The great struggle between Realism and Nominalism is pictured in Adso’s encounter with the symbol of ultimate reality “the maiden, beautiful and terrible as an army arrayed for battle”. Adso is quickly and efficiently learning all he can about symbols and logic when he is confronted by the maiden. Adso describes the encounter in this way, “and I was struck by the impression of human reality that emanated from that form.” Adso’s encounter and “affair” with Realism as embodied in the young woman leaves him sick with the malady of love and most importantly unable to assign this love, a name. His greatest and only true love, the most important thing he, as an aspiring Nominalist could possibly give her, would be a name. The movie version makes much of this fact, but for the wrong reasons. I make much of the fact to show that Adso had learned much from his master and had even received his special glasses from William. The young student is now seeing the world through William’s nominalist eyes. These glasses were a product of the new learning, something with which to see symbols better, yet as the heir of the Nominalistic treasure house, he still could not give a name to something that was very important to him.
    One of the greatest casualties of this war of diametrically opposed forces is the Church itself. The world is changing, the Church and its old powerhouses, the monasteries, are not keeping pace. Universities are on the rise as well as the cities that surround them. William is Oxford trained, not of the old monastic school. The Abbot Abo is a picture of monasticism of this time in that his only claim to fame is that he carried the dead body (a pun on the corpus of works) of Thomas Aquinas down a difficult flight of stairs. So at this time as the world and the Church change, the old corpus of Thomistic thinking is being carried down by the monasteries who are not adapting to a changing world. The new cities and the universities, of whom William is a symbol are rummaging through the secret places of the old libraries of the monasteries and surpassing them in knowledge. William is an excellent type of this new learning, while Abo and his library, which is laid out like the known world, goes up in flames. Years later Adso, like a modern day Jeremiah visits the ruins of this “Jerusalem”.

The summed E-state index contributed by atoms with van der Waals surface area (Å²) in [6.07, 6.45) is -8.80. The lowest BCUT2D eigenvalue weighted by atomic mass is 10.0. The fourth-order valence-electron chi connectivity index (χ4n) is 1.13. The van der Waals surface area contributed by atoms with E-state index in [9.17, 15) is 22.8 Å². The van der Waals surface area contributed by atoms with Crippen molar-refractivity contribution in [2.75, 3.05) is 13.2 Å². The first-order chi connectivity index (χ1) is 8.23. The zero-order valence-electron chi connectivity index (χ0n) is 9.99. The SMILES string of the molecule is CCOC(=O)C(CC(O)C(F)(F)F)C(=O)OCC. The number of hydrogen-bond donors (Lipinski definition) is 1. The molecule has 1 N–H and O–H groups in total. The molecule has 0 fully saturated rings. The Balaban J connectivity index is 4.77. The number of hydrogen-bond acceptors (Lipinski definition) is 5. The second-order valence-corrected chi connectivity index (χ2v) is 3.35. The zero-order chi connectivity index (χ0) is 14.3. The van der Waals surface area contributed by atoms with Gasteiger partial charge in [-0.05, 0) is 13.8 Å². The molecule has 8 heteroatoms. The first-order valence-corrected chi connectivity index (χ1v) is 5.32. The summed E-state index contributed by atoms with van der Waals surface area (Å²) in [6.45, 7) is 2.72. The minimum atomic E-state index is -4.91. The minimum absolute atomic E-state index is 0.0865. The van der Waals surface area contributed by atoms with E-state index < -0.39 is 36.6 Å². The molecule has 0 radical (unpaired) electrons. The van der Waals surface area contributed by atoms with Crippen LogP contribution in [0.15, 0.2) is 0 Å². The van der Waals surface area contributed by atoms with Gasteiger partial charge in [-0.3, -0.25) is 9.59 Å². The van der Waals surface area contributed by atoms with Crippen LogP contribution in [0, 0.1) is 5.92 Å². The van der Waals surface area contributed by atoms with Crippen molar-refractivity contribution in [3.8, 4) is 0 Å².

Lam 1:1-2¶ How does the city sit desolate, that was full of people! how is she become as a widow! she that was great among the nations, and princess among the provinces, how is she become a slave! She weeps bitterly in the night, and her tears are on her cheeks: among all her lovers she has none to comfort her: all her friends have dealt treacherously with her, they are become her enemies.
    Lamentations is an appropriate passage for what is left of the monastery after this apocalyptic battle. The monastery, which symbolizes the Church and its library, plainly laid out in the pattern of the world, are all a casualty of this battle.
    The Name of the Rose may be viewed as the wondrous and terrible battle between Nominalism and Realism. Adso finally seems to be a reluctant and faulty convert of the Nominalists. After all is said and done he is compelled, for reasons he can not express, to place his experience into words/symbols, perhaps to make it real. William’s system fails him and he dies in obscurity, in the dearth of a plague, Umbertino is most likely murdered in some lonely hermitage, and Adso winds up alone and in a cold dark scriptorium with a sore thumb. It is sore from writing too many words, names and symbols. The book ends in despair because extremes have taken the characters there. Adso too is at the end of his life, because Nominalism has ultimately failed him as it failed his master. Balance seems to be a rare commodity in this story. Adso seems to be the nearest thing to a balanced person, yet even he seems tired in the dark and cold scriptorium with only the memories of Realism (the girl) to keep him company.

  5. Cyril says:

    Mark, is this yours, or someone else’s? If it’s yours, I will repost this into the main feed, if you don’t mind.

  6. marcusjosephus says:

    Gary, Yes this is Mark Joseph Kelly

  7. marcusjosephus says:

    Yes. It is mine. Did it back in RE Seminary